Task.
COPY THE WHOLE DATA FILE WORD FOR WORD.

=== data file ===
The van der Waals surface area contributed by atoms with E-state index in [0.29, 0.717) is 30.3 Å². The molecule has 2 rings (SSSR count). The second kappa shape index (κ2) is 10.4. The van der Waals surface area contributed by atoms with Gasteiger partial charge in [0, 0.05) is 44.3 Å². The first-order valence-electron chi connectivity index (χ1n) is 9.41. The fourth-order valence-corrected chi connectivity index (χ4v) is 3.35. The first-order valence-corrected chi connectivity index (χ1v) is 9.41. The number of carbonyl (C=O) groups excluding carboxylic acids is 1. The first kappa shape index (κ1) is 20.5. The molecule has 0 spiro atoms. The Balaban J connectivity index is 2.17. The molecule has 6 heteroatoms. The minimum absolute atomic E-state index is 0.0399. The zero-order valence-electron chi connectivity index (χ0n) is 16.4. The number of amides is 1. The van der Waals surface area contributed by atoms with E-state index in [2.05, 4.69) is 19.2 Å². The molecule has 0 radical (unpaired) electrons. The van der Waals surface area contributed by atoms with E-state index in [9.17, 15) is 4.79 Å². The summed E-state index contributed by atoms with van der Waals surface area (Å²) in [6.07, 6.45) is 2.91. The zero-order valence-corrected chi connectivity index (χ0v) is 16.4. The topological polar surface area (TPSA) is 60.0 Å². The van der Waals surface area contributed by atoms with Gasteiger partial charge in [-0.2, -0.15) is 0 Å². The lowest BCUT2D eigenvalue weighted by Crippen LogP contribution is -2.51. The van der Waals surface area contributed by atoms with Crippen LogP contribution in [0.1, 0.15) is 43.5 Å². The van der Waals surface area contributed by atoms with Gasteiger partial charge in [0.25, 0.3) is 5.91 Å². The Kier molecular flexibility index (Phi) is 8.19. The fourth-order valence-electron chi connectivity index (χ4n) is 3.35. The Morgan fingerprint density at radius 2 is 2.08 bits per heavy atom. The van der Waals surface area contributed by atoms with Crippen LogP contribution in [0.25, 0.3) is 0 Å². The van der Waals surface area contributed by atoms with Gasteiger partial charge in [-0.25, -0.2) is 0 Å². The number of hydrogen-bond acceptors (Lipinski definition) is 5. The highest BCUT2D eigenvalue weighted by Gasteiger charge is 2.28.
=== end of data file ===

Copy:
The van der Waals surface area contributed by atoms with E-state index in [0.29, 0.717) is 30.3 Å². The molecule has 2 rings (SSSR count). The second kappa shape index (κ2) is 10.4. The van der Waals surface area contributed by atoms with Gasteiger partial charge in [0, 0.05) is 44.3 Å². The first-order valence-electron chi connectivity index (χ1n) is 9.41. The fourth-order valence-corrected chi connectivity index (χ4v) is 3.35. The first-order valence-corrected chi connectivity index (χ1v) is 9.41. The number of carbonyl (C=O) groups excluding carboxylic acids is 1. The first kappa shape index (κ1) is 20.5. The molecule has 0 spiro atoms. The Balaban J connectivity index is 2.17. The molecule has 6 heteroatoms. The minimum absolute atomic E-state index is 0.0399. The zero-order valence-electron chi connectivity index (χ0n) is 16.4. The number of amides is 1. The van der Waals surface area contributed by atoms with E-state index in [2.05, 4.69) is 19.2 Å². The molecule has 0 radical (unpaired) electrons. The van der Waals surface area contributed by atoms with E-state index in [9.17, 15) is 4.79 Å². The summed E-state index contributed by atoms with van der Waals surface area (Å²) in [6.07, 6.45) is 2.91. The zero-order valence-corrected chi connectivity index (χ0v) is 16.4. The topological polar surface area (TPSA) is 60.0 Å². The van der Waals surface area contributed by atoms with Gasteiger partial charge in [-0.2, -0.15) is 0 Å². The lowest BCUT2D eigenvalue weighted by Crippen LogP contribution is -2.51. The van der Waals surface area contributed by atoms with Crippen LogP contribution in [0.1, 0.15) is 43.5 Å². The van der Waals surface area contributed by atoms with Gasteiger partial charge in [0.25, 0.3) is 5.91 Å². The Kier molecular flexibility index (Phi) is 8.19. The fourth-order valence-electron chi connectivity index (χ4n) is 3.35. The Morgan fingerprint density at radius 2 is 2.08 bits per heavy atom. The van der Waals surface area contributed by atoms with Crippen LogP contribution in [0.25, 0.3) is 0 Å². The van der Waals surface area contributed by atoms with Gasteiger partial charge in [-0.25, -0.2) is 0 Å². The number of hydrogen-bond acceptors (Lipinski definition) is 5. The highest BCUT2D eigenvalue weighted by Gasteiger charge is 2.28.